By Chris Bowman
I was driving with my friend the other day to get his tuxedo fitted for his wedding. Naturally, we were talking about all his old girlfriends.
He told me he’d done some online dating. A couple years ago he made a profile on plentyoffish.com to see what he could snag, which surprised me a bit, perhaps because I’m old-fashioned and still not convinced that online dating is valid. For his part, he is a charismatic, intelligent, and attractive guy, an extrovert, and a whiz on the dance floor.
Out of 11 dates, not one of the prospective romances worked out for more than a few weeks. I asked him to list each girl he’d met, and what went wrong.
I learned a useful lesson.
One of the lovelies had a trailer full of crushed cigarette packs and moldy cats. She wore a Slayer T-shirt, and actually horked while they were talking.
The next girl presented herself online as an intellectual. She turned out to be morose. Forget morose, she was monosyllabic. She glowered at him and answered every question like it hurt to lower herself to the level of his banal conversation. Later she wrote him a verbose e-mail, dated 15 minutes after he dropped her off, saying that she’d had an interesting, somewhat enjoyable time, and would agree to more dates, perchance.
He decided to up the “cheerful” ante on his profile. His next date could not stop talking in a sing-song voice that approached the end of each sentence like a mountain-climber, reaching a shrill, questioning, almost pleading summit. “I’m, like, so interested in going back to school, because I love kids, but I was thinking I’d like to maybe do business or something?” as the glass in his hand shattered.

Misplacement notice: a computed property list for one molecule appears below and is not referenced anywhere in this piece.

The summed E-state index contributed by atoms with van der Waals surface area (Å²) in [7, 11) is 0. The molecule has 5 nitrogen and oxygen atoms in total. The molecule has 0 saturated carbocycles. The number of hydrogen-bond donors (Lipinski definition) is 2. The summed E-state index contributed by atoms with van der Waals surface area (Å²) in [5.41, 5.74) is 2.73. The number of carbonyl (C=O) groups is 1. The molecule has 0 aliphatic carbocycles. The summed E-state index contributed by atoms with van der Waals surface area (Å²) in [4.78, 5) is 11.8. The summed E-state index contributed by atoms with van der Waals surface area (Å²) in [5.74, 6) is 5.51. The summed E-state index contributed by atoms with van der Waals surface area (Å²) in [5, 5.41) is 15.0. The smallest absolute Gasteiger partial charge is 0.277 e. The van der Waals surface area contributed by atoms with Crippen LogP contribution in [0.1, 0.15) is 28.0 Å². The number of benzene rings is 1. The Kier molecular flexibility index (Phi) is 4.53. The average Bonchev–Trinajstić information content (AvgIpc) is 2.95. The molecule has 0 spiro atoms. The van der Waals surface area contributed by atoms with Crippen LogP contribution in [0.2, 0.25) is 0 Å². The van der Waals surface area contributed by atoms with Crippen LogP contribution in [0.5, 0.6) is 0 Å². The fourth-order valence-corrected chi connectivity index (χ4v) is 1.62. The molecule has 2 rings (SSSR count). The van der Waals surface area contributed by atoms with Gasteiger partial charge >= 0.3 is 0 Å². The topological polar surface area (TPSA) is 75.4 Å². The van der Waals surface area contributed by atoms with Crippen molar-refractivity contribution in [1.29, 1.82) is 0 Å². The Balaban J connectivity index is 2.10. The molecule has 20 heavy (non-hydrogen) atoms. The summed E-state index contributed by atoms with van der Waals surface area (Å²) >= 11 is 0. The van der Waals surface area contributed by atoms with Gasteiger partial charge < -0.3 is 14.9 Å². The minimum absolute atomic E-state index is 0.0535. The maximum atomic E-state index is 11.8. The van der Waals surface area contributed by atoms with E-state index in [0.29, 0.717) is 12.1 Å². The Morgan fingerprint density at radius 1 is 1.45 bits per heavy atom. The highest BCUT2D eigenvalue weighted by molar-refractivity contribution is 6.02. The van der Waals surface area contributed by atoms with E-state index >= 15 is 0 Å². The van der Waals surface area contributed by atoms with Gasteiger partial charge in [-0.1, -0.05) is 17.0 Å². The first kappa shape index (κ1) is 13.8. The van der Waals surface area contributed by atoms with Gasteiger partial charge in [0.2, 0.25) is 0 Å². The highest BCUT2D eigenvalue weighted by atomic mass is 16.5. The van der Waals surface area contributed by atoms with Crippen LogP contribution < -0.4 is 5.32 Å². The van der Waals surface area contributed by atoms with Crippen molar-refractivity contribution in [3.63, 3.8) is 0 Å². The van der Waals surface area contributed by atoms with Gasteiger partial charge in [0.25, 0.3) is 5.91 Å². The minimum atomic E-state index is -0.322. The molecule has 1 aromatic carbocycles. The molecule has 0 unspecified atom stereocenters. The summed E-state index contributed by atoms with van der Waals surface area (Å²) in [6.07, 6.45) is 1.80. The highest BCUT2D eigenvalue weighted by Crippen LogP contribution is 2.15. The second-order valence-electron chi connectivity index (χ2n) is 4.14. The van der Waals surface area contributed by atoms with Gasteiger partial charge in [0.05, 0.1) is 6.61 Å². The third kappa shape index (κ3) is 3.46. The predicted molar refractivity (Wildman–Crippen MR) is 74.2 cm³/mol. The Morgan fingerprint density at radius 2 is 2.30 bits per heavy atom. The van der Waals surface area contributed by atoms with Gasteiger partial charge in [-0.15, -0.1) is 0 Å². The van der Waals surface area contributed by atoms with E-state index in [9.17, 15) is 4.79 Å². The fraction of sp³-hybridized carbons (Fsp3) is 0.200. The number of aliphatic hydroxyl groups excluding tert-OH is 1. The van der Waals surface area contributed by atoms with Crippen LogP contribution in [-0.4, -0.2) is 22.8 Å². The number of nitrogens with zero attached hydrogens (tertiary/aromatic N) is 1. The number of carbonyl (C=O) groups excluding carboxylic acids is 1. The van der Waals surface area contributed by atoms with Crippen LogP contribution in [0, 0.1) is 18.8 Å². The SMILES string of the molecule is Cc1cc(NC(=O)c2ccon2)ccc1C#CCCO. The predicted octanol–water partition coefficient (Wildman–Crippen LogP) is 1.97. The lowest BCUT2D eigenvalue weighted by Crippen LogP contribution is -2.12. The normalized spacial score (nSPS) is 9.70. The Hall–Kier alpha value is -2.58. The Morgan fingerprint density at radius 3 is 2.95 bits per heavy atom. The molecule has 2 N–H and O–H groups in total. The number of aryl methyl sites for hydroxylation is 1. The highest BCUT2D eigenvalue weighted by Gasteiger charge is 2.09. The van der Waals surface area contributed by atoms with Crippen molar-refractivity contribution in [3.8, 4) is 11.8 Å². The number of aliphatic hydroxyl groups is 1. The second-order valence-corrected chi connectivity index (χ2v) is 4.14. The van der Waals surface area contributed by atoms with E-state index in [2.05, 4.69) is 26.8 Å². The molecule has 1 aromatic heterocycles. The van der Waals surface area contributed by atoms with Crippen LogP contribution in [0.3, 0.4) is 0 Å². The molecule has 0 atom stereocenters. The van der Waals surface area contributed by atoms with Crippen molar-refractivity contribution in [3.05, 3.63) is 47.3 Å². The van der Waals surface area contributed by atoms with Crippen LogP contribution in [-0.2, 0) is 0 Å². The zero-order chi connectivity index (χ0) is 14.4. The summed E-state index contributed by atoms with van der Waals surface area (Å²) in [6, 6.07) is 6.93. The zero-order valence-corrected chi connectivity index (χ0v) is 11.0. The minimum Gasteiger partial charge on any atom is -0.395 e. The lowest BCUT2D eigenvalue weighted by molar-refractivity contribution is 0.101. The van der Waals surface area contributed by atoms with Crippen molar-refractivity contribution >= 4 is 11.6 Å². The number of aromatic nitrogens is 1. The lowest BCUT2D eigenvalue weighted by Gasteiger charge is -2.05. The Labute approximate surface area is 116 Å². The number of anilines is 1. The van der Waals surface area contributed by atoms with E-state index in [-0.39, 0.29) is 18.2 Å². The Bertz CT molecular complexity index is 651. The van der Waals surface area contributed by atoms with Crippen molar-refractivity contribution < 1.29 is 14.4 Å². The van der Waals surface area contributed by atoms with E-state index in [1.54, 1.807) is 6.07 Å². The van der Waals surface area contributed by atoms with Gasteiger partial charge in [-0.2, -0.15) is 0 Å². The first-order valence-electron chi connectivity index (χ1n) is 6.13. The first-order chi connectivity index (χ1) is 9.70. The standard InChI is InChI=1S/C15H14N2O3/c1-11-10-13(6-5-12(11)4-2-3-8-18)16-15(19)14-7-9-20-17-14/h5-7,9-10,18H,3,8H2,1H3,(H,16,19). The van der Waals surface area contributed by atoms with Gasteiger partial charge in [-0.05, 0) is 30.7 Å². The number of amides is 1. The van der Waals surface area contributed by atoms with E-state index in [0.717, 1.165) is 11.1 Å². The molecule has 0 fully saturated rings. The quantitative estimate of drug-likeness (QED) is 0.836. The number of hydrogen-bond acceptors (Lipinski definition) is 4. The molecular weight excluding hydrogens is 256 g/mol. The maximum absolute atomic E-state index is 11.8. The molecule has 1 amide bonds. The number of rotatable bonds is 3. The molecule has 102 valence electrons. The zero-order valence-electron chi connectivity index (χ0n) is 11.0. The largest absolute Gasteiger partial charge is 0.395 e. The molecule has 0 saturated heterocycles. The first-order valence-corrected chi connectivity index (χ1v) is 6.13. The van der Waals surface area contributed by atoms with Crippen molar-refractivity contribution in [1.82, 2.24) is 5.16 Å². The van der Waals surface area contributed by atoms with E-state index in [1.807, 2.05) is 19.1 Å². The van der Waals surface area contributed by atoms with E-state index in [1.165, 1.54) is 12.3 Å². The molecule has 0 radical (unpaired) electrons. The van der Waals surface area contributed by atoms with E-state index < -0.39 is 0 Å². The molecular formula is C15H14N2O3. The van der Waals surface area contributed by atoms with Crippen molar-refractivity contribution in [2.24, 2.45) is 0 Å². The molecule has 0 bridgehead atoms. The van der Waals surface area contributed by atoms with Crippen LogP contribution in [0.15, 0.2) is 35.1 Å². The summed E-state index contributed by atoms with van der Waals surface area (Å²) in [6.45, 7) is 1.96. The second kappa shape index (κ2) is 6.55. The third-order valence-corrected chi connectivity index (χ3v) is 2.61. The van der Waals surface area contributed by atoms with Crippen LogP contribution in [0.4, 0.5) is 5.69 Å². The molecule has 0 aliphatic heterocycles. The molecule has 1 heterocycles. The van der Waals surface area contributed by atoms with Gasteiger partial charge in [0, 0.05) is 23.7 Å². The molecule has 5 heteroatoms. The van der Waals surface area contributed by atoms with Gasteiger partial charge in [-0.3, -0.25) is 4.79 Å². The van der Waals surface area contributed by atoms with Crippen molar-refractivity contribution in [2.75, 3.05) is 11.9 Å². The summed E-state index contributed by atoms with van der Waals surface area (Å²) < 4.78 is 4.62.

The next date smiled and laughed so much he figured she was insane.
I won’t bother going through the entire list. Just think of that scene in American Psycho, when Patrick Bateman is sitting in a restaurant with his fiancée. She’s prattling on about their imagined wedding, and he’s completely ignoring her, drawing a woman being mutilated by a chainsaw on the tablecloth with crayons. That sums up the romantic connection on the majority of the dates.
However, just when he was giving up hope for online dating, he found himself completely enamored with one of the girls who asked to meet him. “She had so many of the same characteristics that I’ve since found in Jen [his fiancée]. Obviously I was completely interested. But it was strange; every girl I didn’t feel any connection to really wanted to see me again. This girl, on the other hand, didn’t seem to want anything to do with me.”
Still, he was excited about finally meeting someone he was interested in. She read books, didn’t complain about her job; she didn’t spend the first date listing the shortcomings of all her ex-boyfriends. She was funny and insightful. He was enthralled.
When he e-mailed to ask if they could meet up again, she was pretty busy. He wrote back, telling her that he’d see her whenever she had time. Her reply came a week later, and they set a date for a Saturday, three p.m., at a coffee shop. When quarter to four came around and she still hadn’t shown up, he checked his phone for the 10th time, and grabbed his car keys.
He e-mailed to ask if he’d mixed up the dates, or if something had happened to her. Her excuse was a very short e-mail about having to work. No apology.
He wrote back, telling her to get a hold of him if she ever felt like hanging out, but he knew she wouldn’t. For some reason, coming across as actually interested, instead of being aloof and noncommittal, had failed. To make things worse, he felt like a creep whenever he wrote her another e-mail.
Here’s the lesson part. A while back, I came out of a busy pizza joint on a Friday night with my girlfriend. She and I had been seeing each other for a couple months, and I really liked her.
She asked if I noticed that women kept glancing at me; apparently, even a guy looked over. I hadn’t, but it got me to thinking. To the women in the pizza place, I suppose I appeared confident and uninterested, sitting there with my girlfriend, which created intrigue, maybe a challenge. Whereas when I’m in public and I don’t have a girlfriend, I feel like a lecher every time I make eye contact with an attractive woman. Even if I’m not necessarily looking.
So, fellas, if you’re single, it’s imaginary friend time. Pretend you’ve got an invisible girlfriend, and she makes you the happiest man alive. Then watch the competition line up.
Just don’t talk to her in public.